Legacy and Grandfathered Agreements are Not Subject to Disclosure Requirements Under the Department of Labor’s New “Persuader” Regulations and Interpretation of the “Advice” Exemption

On March 24, 2016, the U.S. Department of Labor’s (“USDOL”) Office of Labor-Management Standards (“OLMS”) published its highly controversial “persuader” regulation, which requires employers and labor relations consultants, including legal counsel, to publicly disclose relationships that have traditionally been permitted to remain confidential under the Labor-Management Reporting and Disclosure Act (“LMRDA”).  Although the new persuader … Continue Reading

Department of Labor’s Long-Debated “Persuader” Regulations Expand the Scope of the Consulting Relationships that Must be Reported Under the Labor-Management Reporting and Disclosure Act

The U.S. Department of Labor’s Office of Labor-Management Standards (“OLMS”) recently issued its long-debated “persuader” regulations which, as of July 1, 2016, will require employers and their labor relations consultants, including legal counsel, to publicly disclose relationships which had long been permitted to remain confidential under the Labor-Management Reporting and Disclosure Act (“LMRDA”).… Continue Reading

Non-Union Employee’s “Bad Attitude” Protected by the NLRA

As a reminder that non-union employees are also protected by the National Labor Relations Act (NLRA), the Seventh Circuit Court of Appeals in Chicago recently upheld a National Labor Relations Board (NLRB) decision holding that Staffing Network Holdings, LLC (“Staffing Network”) violated the NLRA by twice threatening non-union employees with discharge for engaging in protected, … Continue Reading

NLRB Weighs-In on Franchise Joint Employers

In late April, the National Labor Relations Board (“NLRB” or the “Board”) General Counsel’s office issued an Advice Memorandum (“Advice Memo”) (No. 177-1650-0100, available here) addressing whether a franchisor (Freshii Development, LLC) was a joint employer with one of its franchisees (Nutritionality, Inc.).  The General Counsel’s office determined that the franchisor was not a joint … Continue Reading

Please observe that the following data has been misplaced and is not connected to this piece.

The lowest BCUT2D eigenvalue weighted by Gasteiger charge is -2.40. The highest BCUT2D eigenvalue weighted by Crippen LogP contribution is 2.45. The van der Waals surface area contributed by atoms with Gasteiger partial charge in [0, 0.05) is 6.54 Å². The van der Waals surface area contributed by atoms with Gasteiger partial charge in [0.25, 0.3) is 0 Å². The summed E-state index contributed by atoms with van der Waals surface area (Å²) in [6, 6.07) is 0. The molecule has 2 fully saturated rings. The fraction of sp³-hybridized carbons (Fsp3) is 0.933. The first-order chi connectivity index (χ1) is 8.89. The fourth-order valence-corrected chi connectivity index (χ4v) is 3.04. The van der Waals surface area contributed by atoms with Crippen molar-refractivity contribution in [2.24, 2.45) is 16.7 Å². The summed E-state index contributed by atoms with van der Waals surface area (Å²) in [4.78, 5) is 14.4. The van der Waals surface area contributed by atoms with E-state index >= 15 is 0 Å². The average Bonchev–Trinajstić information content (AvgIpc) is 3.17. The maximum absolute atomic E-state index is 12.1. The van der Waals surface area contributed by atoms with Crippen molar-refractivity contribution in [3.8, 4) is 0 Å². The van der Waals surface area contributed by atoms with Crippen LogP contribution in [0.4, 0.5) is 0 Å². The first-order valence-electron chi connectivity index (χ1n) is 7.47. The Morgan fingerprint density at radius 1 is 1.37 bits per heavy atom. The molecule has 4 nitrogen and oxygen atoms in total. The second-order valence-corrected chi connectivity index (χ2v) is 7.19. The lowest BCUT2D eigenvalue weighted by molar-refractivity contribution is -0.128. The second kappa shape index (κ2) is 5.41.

NLRB “Quickie Election” Rule Accelerates the Union Organizing Process

In December 2014, the National Labor Relations Board (“NLRB”) announced new rules governing “Representation—Case Procedures.”  The new rules—set to take effect in just under a month, on April 14, 2015—have been commonly referred to as “quickie” or “ambush” election rules, as they will significantly increase the speed at which the union election process moves.  The … Continue Reading

AFL-CIO’s Industry Wide Agreement May Have Wide Reach in Hospitality Industry

Mid-way through 2012, the Hotel Association of New York City and the New York Hotel & Motel Trades Council, AFL-CIO (the “Union”), renewed a seven-year collective bargaining agreement known as the Industry Wide Agreement, or IWA.  While the IWA controls nearly all aspects of the employer-employee relationship for covered hospitality organizations, it does much more … Continue Reading

Employers Beware! Employees are Permitted to Use Employer’s Email Systems for Non Work Purposes, Including Union Organizing

Overturning existing precedent, the NLRB has ruled that certain employees have a right to use employer email systems for protected communications, unless special circumstances exist. This decision potentially has far-reaching implications and all employers who allow employees to access their email systems should promptly review their policies and practices in light of this decision.… Continue Reading

An In-Depth Analysis of the NLRB’s Decision to Permit Employees to Use Employer Email Systems for Union Organizing and Other Non-Work Purposes

The rights of employees under Section 7 of the National Labor Relations Act have been given quite the digital treatment over the last few years.  In its newest decision issued on December 11, 2014, the National Labor Relations Board ruled that “employee use of email for statutorily protected communications on nonworking time must presumptively be … Continue Reading

NLRB Abandons Fight Over Mandatory Workplace Poster Rule

For over two years, the National Labor Relations Board (the “Board”) fought to require employers to post in their workplaces a notice of employee rights under the National Labor Relations Act (“NLRA”).  Those efforts met with stiff opposition from employers, and now appear to have come to an end.… Continue Reading

NLRB Launches New Website Regarding Concerted Activity

Last week, in an effort to increase its presence and exposure in the workplace, the National Labor Relations Board (“NLRB”) launched a new webpage to define and provide specific examples of what it considers “concerted activity.” As you may be aware, the National Labor Relations Act’s (“NLRA”) Section 7 provides that “[e]mployees shall have the … Continue Reading

President Obama Appoints Three to NLRB During Purported Congressional “Recess”

By Gregg Fisch and Jenny Chang On January 4, 2012, President Obama used his recess powers to appoint three members to the National Labor Relations Board (“NLRB” or “Board”). These appointments were made one day after the NLRB lost a quorum on its five-seat board following the expiration of the 2010 recess appointment of NLRB … Continue Reading